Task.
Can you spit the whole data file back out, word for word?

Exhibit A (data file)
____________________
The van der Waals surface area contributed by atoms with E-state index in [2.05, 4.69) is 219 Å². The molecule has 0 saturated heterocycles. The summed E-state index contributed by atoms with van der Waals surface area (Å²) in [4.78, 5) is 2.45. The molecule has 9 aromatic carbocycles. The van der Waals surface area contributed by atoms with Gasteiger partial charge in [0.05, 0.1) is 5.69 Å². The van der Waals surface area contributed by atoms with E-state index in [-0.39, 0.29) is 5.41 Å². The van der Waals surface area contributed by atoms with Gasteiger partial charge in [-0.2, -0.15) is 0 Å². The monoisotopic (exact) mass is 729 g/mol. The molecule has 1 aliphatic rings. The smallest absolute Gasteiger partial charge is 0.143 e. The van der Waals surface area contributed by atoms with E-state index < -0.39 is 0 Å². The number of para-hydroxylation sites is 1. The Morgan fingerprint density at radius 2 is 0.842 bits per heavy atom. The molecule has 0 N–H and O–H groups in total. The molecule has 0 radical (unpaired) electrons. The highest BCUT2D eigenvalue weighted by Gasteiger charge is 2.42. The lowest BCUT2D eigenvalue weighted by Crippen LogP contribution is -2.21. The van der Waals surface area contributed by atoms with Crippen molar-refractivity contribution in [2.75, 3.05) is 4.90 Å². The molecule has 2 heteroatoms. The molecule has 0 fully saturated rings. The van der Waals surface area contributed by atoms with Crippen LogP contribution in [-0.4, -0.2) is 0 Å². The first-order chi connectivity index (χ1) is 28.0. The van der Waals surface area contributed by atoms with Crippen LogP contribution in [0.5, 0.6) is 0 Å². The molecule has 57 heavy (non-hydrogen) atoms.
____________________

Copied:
The van der Waals surface area contributed by atoms with E-state index in [2.05, 4.69) is 219 Å². The molecule has 0 saturated heterocycles. The summed E-state index contributed by atoms with van der Waals surface area (Å²) in [4.78, 5) is 2.45. The molecule has 9 aromatic carbocycles. The van der Waals surface area contributed by atoms with Gasteiger partial charge in [0.05, 0.1) is 5.69 Å². The van der Waals surface area contributed by atoms with E-state index in [-0.39, 0.29) is 5.41 Å². The van der Waals surface area contributed by atoms with Gasteiger partial charge in [-0.2, -0.15) is 0 Å². The monoisotopic (exact) mass is 729 g/mol. The molecule has 1 aliphatic rings. The smallest absolute Gasteiger partial charge is 0.143 e. The van der Waals surface area contributed by atoms with E-state index < -0.39 is 0 Å². The number of para-hydroxylation sites is 1. The Morgan fingerprint density at radius 2 is 0.842 bits per heavy atom. The molecule has 0 N–H and O–H groups in total. The molecule has 0 radical (unpaired) electrons. The highest BCUT2D eigenvalue weighted by Gasteiger charge is 2.42. The lowest BCUT2D eigenvalue weighted by Crippen LogP contribution is -2.21. The van der Waals surface area contributed by atoms with Crippen molar-refractivity contribution in [2.75, 3.05) is 4.90 Å². The molecule has 2 heteroatoms. The molecule has 0 fully saturated rings. The van der Waals surface area contributed by atoms with Crippen LogP contribution in [-0.4, -0.2) is 0 Å². The first-order chi connectivity index (χ1) is 28.0. The van der Waals surface area contributed by atoms with Crippen LogP contribution in [0.5, 0.6) is 0 Å². The molecule has 57 heavy (non-hydrogen) atoms.